The Lightning was as new
As if the Cloud that instant slit
And let the Fire through —
It burned Me — in the Night —
It Blistered to My Dream —
It sickened fresh upon my sight —
With every Morn that came —
I thought that Storm — was brief —
The Maddest — quickest by —
But Nature lost the Date of This —
And left it in the Sky —
Fr636 (1863) J362
We are eased into this intense poem by Dickinson's ambiguous opening lines. "It struck me" is a common way of introducing an insight or new idea. A particularly brilliant insight might come as if by a stroke of lightening. And so we might begin reading the poem in expectation of one of Dickinson's knifing epiphanies or surprising twists on ordinary wisdom. But we soon realize the strokes of lightening as bolts of sheer pain.
Her technique here impresses me. Through the first stanza I'm excited by the lightening and its Fire. The dash ending the stanza carries suspense across the stanza gap and into 'It burned Me'. Whatever the lightening might mean, it suddenly seems painfully piercing. We experience a bolt of understanding just as the first line promised and just as the stanza descends into horror. Fire blisters to the speaker's dreams as if they were tangible entities scorched and disfigured. This happens every night. And every Morn her sight is 'sickened', withered, I imagine, as a lightening-struck tree.
The poem ends with no closure. I think it might be read, "I thought that Storm would be brief" and the worst part would be over soonest. Experience and convention lead us to that belief: pain must ebb: the intolerable fade to the tolerable, whether in sickness, love, or war. But Nature is not natural here. Nature 'lost' track of the situation, left it looming in the sky.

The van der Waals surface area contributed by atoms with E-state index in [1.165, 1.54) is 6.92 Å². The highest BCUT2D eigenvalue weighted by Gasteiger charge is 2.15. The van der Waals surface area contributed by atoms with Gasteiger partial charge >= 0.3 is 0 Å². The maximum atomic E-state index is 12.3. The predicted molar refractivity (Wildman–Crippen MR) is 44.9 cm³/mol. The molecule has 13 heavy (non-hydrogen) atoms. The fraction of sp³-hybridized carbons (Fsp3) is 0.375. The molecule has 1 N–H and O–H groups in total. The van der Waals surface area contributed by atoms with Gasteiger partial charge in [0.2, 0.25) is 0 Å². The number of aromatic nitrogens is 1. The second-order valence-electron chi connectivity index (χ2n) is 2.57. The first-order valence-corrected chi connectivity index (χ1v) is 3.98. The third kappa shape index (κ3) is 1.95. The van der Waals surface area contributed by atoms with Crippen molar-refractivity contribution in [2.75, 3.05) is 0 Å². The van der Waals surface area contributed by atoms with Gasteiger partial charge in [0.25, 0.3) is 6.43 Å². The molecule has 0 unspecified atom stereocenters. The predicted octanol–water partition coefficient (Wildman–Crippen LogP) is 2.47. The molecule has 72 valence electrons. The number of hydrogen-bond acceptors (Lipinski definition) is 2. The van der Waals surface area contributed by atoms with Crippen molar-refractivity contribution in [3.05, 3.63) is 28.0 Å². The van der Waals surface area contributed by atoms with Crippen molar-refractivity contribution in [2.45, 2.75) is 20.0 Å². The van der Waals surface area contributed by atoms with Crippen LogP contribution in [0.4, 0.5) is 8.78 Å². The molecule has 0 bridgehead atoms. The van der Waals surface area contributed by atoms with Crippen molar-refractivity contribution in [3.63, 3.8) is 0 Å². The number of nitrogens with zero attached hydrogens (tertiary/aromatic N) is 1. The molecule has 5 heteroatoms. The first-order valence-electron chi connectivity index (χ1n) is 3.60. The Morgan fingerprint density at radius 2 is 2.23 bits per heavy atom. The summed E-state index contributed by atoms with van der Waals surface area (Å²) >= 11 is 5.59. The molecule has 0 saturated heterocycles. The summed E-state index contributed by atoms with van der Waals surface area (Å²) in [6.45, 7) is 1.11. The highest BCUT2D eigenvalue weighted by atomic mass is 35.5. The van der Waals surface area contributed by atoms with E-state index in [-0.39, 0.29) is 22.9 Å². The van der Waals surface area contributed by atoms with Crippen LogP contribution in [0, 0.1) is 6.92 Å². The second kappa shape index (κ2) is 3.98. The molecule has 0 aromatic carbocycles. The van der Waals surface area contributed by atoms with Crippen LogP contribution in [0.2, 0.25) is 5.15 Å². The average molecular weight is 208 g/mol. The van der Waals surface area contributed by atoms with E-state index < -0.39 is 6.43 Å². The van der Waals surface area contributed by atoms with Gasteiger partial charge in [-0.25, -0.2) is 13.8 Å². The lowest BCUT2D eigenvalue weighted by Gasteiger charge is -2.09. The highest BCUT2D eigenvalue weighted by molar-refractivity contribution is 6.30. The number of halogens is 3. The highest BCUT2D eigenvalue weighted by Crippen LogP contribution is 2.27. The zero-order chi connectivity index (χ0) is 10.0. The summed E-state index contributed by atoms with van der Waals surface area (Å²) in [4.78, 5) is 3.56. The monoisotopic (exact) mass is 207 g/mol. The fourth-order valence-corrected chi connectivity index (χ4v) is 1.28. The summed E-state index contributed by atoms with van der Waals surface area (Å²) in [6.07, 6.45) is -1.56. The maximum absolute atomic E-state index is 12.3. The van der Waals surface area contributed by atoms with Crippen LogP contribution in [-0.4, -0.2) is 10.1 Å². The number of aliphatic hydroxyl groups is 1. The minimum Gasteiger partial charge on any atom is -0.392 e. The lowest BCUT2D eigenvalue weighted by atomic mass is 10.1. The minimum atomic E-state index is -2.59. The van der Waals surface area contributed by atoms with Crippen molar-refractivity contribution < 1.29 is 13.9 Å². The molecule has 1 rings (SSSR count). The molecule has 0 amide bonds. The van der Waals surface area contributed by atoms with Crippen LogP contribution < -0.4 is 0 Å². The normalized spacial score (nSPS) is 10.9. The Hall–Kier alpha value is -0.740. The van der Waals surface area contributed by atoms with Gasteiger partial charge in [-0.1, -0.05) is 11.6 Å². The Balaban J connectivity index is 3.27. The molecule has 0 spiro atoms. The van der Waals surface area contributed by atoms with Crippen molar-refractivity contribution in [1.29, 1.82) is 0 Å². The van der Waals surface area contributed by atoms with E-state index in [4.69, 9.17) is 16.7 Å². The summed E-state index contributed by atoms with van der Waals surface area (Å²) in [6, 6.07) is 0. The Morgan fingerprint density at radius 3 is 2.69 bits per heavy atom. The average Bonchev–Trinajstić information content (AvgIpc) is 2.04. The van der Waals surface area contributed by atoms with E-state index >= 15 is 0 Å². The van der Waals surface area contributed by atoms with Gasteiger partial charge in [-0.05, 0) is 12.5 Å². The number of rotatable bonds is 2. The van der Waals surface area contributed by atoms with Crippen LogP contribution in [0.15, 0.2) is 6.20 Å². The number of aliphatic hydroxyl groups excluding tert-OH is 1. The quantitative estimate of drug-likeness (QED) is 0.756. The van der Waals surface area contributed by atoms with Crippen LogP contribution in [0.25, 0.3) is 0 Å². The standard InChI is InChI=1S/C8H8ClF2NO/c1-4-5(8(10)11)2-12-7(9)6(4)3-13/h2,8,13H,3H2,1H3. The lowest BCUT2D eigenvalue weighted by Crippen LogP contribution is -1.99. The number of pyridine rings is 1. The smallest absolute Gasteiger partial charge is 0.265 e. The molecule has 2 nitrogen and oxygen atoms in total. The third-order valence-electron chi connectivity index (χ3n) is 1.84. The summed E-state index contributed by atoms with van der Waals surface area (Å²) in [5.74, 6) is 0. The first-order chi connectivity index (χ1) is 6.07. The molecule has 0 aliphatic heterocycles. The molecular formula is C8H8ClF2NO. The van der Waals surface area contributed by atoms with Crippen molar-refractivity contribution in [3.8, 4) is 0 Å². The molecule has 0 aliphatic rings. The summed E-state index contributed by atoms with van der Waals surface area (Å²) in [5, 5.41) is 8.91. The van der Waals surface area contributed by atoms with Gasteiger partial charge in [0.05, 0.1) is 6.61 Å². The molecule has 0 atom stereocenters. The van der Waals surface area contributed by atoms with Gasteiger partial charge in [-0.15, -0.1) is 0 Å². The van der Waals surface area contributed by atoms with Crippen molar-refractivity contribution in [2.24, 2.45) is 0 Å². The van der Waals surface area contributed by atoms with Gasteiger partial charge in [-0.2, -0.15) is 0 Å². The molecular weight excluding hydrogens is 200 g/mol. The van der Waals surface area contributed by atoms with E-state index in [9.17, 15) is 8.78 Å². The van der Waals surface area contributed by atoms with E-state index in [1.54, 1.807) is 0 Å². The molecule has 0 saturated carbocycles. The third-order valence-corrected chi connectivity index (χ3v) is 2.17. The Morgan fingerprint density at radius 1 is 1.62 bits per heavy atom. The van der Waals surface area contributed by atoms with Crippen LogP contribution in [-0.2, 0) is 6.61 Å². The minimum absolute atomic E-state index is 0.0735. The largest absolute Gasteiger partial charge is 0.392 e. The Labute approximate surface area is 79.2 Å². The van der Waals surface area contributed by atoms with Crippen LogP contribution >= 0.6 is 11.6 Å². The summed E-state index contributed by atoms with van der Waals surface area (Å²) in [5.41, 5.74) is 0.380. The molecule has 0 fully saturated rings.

Dickinson leaves no doubt about the source of her pain. It comes from above, it is fire waiting for a slit in the clouds, it is lightening day and night. The realm of sky – heaven – is not one she can control. The gods forge the lightening and Jove hurls it. The Christian god punishes and blinds, perhaps to force a truth, as with Saul of Tarsus (New Testament, Acts 9: 3-16).
In a somewhat similar poem, '"Twas like a Maelstrom, with a notch', Fr425, written a little over a year earlier, the intense 'Agony' ends 'When God – remembered'. In the current poem God is not there and Nature has forgotten.
In other commentaries, this poem is considered to be about Dickinson's eye problems. In the same year as this poem, 1863, Dickinson wrote to Thomas Higginson that 'I had a terror since September – I could tell to none' (L261). In 1864, Dickinson stayed in Boston for eight months of therapy with a prominent ophtalmologist. Reflecting on the experience in an 1865 letter to Joseph Lyman (friend of the family and a near-suitor for sister Lavinia) she wrote:
Some years ago I had a woe, the only one that ever made me tremble. It was a shutting out of all the dearest ones of time, the strongest friends of the soul – BOOKS. The medical man said 'avaunt ye tormentors.' He also said, 'down, thought, & plunge into her soul.' He mmight as well have said, 'Eyes be blind, heart be still.' So I had eight months of Siberia.But while the poem might draw upon the pain and dread Dickinson's eye afflictions caused her, I think she intends it more generally. There are piercing pains that never go away. There are also times, glimpsed in other Dickinson poems, when like for Saul, Divine knowledge assaults and flays, as in 'He Fumbles at your Soul (Fr477) when God's 'Imperial Thunderbolt' / … scalps your naked soul'.
Sometimes I feel that Dickinson hurls poems like bolts across the ages.